Lawmakers pass budget with investments in education, entrepreneurism

April 22, 2017

The Indiana General Assembly ended its 2017 session early Saturday morning after sending Gov. Eric Holcomb a $32.3 billion, two-year budget with $65 million per year in programs meant to boost entrepreneurism.

The spending plan increases funding for education and pre-K but doesn't include a proposed $1 per pack cigarette tax increase that House Republicans had favored because it would free money for road funding. Senate leaders never bought into the idea.

The Indiana House passed the budget 68-30 before midnight. And the Indiana Senate voted 42-8 to pass the same bill after midnight.

Budget writers gave Holcomb half the money he requested—$50 million per year—to be invested by a venture capital firm that will be hired by the state to focus on Indiana companies. The money will come from the state's Next Generation Trust Fund, which was originally funded by former Gov. Mitch Daniels' lease of the Indiana Toll Road.

The budget also gives the Indiana Economic Development Corp. $15 million per year in a “business promotion and innovation program” to to be used to encourage regional development initiatives, incentivize direct flights, and otherwise advance entrepreneurship. Holcomb had requested specific line items for the regional cities program and to incentivize direct flights.

The budget boosts K-12 education funding by $345 million over the next two years, an increase of about 3.3 percent.

Funding for the pre-kindergarten education program will more than double annually—to $22 million. And the budget continues teacher performance grants, now dubbed teacher appreciation grants, at $30 million annually.

The bill appropriates $5 million for the governor’s office for substance abuse prevention, treatment and enforcement.

It also funds raises for Indiana State Police officers and other officers of 10 percent in 2018 and 14 percent in 2019.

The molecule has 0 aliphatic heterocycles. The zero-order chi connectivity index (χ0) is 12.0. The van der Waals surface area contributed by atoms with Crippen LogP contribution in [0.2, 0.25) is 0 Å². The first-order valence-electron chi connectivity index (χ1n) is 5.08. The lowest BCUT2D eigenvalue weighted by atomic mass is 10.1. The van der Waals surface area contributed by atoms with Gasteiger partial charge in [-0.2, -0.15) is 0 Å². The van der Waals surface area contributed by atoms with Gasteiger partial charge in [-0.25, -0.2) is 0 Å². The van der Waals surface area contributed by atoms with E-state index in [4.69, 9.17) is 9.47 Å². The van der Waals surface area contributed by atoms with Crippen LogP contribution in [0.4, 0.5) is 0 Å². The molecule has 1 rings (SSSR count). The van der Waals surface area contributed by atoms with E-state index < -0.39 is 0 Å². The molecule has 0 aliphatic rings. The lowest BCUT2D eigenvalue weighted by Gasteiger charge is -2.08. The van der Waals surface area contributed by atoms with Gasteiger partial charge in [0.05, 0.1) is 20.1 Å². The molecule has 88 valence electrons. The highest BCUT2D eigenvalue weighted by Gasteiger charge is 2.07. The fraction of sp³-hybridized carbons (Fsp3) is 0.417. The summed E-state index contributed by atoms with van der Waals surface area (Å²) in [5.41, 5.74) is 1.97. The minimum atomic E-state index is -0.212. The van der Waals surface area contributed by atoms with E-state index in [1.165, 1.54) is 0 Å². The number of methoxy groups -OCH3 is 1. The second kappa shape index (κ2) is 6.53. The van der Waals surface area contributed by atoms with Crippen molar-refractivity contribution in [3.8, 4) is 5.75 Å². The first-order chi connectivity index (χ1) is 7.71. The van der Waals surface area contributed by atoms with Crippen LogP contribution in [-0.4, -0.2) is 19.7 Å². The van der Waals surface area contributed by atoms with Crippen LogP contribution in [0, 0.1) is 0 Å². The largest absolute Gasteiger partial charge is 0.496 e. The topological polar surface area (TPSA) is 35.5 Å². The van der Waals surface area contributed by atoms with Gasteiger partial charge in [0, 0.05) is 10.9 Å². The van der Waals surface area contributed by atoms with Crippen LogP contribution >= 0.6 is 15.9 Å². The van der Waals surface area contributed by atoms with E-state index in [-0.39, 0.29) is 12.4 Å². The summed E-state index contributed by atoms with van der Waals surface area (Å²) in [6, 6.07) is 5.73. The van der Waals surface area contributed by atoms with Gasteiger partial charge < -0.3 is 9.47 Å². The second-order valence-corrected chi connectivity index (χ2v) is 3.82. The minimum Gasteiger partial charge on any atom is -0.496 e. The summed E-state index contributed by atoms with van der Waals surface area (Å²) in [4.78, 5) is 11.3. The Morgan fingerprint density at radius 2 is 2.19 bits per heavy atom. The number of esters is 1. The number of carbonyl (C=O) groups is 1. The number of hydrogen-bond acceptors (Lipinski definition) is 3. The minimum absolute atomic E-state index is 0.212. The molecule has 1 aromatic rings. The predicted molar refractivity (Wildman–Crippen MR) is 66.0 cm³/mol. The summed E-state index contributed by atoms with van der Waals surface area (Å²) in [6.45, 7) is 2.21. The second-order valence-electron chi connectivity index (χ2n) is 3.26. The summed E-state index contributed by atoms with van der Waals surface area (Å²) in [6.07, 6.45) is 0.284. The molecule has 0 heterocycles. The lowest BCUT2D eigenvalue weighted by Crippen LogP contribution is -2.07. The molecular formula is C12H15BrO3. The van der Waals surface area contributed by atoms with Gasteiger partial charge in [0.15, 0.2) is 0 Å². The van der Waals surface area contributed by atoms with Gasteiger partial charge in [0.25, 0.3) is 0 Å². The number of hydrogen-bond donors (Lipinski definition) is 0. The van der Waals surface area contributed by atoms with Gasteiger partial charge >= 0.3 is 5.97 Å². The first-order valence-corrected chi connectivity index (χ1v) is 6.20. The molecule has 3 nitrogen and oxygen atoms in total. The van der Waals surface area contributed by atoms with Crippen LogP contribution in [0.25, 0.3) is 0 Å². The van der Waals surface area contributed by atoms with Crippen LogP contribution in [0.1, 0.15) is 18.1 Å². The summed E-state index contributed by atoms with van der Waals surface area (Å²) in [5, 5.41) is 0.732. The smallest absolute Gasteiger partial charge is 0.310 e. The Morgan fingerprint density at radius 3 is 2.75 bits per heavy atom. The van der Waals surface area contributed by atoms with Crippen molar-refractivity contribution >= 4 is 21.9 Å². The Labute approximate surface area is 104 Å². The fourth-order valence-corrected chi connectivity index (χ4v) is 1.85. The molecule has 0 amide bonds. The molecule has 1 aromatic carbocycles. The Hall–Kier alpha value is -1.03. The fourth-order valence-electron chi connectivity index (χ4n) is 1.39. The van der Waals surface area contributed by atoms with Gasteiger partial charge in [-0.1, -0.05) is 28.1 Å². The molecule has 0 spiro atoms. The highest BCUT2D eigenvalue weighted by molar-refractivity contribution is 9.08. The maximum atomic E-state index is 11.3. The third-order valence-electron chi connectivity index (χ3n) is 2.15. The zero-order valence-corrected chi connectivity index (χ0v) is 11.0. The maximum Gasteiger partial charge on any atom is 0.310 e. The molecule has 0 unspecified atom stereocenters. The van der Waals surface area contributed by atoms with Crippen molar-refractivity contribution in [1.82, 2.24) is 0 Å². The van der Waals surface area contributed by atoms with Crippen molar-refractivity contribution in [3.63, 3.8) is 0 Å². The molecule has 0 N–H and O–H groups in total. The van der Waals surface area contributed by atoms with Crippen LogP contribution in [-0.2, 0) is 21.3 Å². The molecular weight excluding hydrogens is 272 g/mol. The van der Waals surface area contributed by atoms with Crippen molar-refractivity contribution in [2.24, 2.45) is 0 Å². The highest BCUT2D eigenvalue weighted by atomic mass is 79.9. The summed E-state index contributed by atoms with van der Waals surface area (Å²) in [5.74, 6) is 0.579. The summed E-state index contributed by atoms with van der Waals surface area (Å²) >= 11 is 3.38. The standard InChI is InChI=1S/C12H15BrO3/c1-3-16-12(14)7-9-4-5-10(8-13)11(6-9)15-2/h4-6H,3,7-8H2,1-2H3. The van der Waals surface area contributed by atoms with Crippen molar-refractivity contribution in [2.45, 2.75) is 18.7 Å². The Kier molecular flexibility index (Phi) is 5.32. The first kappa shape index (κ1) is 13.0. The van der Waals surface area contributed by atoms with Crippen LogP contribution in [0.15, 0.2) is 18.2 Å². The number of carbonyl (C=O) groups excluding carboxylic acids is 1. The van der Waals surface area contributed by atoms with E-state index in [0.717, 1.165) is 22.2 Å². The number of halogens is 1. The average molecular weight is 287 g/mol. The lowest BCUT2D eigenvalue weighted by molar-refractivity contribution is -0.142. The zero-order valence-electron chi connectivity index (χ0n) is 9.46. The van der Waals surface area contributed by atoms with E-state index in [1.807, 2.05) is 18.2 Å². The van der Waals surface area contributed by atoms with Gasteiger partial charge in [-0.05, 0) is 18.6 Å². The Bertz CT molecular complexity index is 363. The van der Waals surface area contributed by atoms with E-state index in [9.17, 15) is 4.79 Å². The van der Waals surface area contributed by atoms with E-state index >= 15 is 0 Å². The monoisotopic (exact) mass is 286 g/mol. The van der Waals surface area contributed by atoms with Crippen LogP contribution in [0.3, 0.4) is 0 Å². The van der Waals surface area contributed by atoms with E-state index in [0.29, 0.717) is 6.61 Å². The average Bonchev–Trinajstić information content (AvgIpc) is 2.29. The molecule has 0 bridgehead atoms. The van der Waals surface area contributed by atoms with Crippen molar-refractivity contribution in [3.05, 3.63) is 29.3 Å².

The bill leaves the state with a $1.98 billion surplus at the end of 2019.

House Speaker Brian Bosma said his caucus “accomplished all of our goals” during the Legislative session and praised the investments in education.

“Fiscal responsibility was the cornerstone of our legislative agenda as we supported commonsense, pro-growth policies that will fuel our state’s top-ranked economic engine,” Bosma said.

House Minority Leader Scott Pelath, D-Michigan City, said “any positives [of the session] were bookended by special interests and social issue division.” But he praised the funding for the South Shore rail line that was included in the bill. It connects northwest Indiana suburbs with Chicago.

“Could we have done more? Of course, but I cannot fault a session that acknowledges the need to improve our infrastructure, and endorses a South Shore improvement project that makes a substantial commitment toward the economic growth of a section of our state—northwest Indiana—that has long been neglected in Indianapolis,” Pelath said.

Sen. Tim Lanane, D-Anderson, told Senate President Pro Tempore David Long that “I didn’t vote for your budget but it’s still a heck of a great budget.”

Long praised the budget for prioritizing “education, public safety, and fighting illegal drug abuse.”

Gov. Eric Holcomb praised the passage of the budget in a statement.

“The budget funds key provisions in our Next Level agenda, including increased direct flights at Hoosier airports, funds to encourage and nurture entrepreneurship, and continued support for regional economic development efforts,” Holcomb said. “It also ensures we take strong steps to develop a skilled and ready workforce by investing in pre-kindergarten and credentials in high-need industries for working adults.”


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